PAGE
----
Returning the main command control menu 410, the UTIL command 405 opens a sub command menu 430 including the following subcommands: SOFT, TOUCH, MOUSE, DISP, SYST, I/O CONFIG, and SYS SOUND. The SOFT command opens a window (not shown) that allows the user to add or remove software. The TOUCH command opens a window (not shown) with controls for configuring the Touch screen HID. The MOUSE command opens a window (not shown) that allows the user to control other HID devices. The DISP command opens a window (not shown) that allows the user to configure the display. The SYST command opens a window (not shown) that allows the user to configure the operating system. The I/O CONFIG command opens a window (not shown) that allows the user to configure the input modules discussed above. The SYS SOUND command opens a window (not shown) to configure the operating system sounds.

Returning to the main command control menu 410, the DATA 2 command opens a subcommand menu 440 for user configurable file structure for user data. The DATA command opens the DATA sub command menu with the following sub commands: REFIL, SEQ, SAMPLE, BANKS, PRESET, SOUNDS, SYS DATA, APPS, OS. The REFIL command opens a window (not shown) of refills from/for Reason (a selectable software application. The SEQ command opens a window (not shown) comprising a library of sequences The SAMPLE command opens a window (not shown) comprising of a library of samples. The BANKS command opens a window (not shown) comprising a library of Banks which are groups of presents. The PRESET command opens a window (not shown) comprising a library of groups of sounds or instruments. The SOUND command opens a window (not shown) of a library of individual VST apps or sound libraries. The DATA command opens a window (not shown) that allows the user to look at the files from and operating system level. The APPS command opens a sub command menu (not shown) with individual subcommands which open different applications or sub-subcommand menus (not shown) for classes of applications. The OS command opens a window (not shown) which opens the file explorer/finder for the operating system. Other embodiments or breakouts of the commands is possible and the launcher allows the user to reconfigure the commands and to add commands that open specific file directories, files and/or applications.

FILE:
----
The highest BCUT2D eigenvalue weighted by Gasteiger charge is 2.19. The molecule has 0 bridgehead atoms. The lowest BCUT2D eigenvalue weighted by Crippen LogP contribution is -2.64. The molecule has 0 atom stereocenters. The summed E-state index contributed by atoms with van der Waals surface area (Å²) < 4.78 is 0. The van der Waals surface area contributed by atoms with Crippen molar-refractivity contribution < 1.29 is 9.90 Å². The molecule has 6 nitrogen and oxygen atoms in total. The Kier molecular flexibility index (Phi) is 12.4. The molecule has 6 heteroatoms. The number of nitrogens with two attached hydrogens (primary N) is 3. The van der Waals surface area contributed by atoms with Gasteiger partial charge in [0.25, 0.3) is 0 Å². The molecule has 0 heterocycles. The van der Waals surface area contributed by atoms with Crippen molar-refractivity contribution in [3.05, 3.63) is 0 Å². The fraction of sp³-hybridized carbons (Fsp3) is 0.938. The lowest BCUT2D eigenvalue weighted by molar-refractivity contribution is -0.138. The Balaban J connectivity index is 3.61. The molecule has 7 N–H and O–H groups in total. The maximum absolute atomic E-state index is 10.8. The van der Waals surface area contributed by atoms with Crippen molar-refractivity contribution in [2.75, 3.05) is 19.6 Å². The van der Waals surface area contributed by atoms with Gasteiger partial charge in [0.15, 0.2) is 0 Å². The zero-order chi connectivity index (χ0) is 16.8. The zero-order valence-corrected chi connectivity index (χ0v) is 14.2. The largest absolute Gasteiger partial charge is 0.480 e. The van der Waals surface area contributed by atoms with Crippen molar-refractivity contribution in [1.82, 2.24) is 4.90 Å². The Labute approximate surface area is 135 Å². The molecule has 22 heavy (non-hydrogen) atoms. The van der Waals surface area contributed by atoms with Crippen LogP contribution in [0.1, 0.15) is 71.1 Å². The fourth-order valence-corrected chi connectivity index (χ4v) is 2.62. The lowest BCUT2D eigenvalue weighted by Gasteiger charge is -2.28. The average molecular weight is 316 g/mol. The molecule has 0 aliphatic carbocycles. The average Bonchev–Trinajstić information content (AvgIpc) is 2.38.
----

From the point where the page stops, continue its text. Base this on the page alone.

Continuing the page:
FIG. 19 illustrates an alternative embodiment of an audio input/output module 500. The audio inputs and outputs are supported by commercially available audio PCI cards and other circuitry well known in the audio electrical arts. The embodiment shown has the following inputs/outputs: 8 analog inputs 502 and 8 analog outputs 504 in the form of ¼ inch sockets for receiving ¼ inch headphone plugs. Two balanced analog inputs 506 in the form of female XLR connectors. These inputs are selectable between line level and microphone level. Two balanced analog outputs in the form of male XLR connectors 508; a midi port 510; two identical midi out ports 512; a midi Thru port 514; a foot control ¼ inch headphone socket input 516; ¼ inch headphone jack out socket 518; a digital word clock 524; a digital word clock out 525; four digital channels (two in, two out, two coaxial with BNC connections and two optical) 520 and two RCA jack ports 522. In one embodiment of the invention the audio input and output are supported by up to 24 bit resolution at 96 Khz which is higher than the standard CD quality resolution which is typically 16 bit resolution at 44 Khz.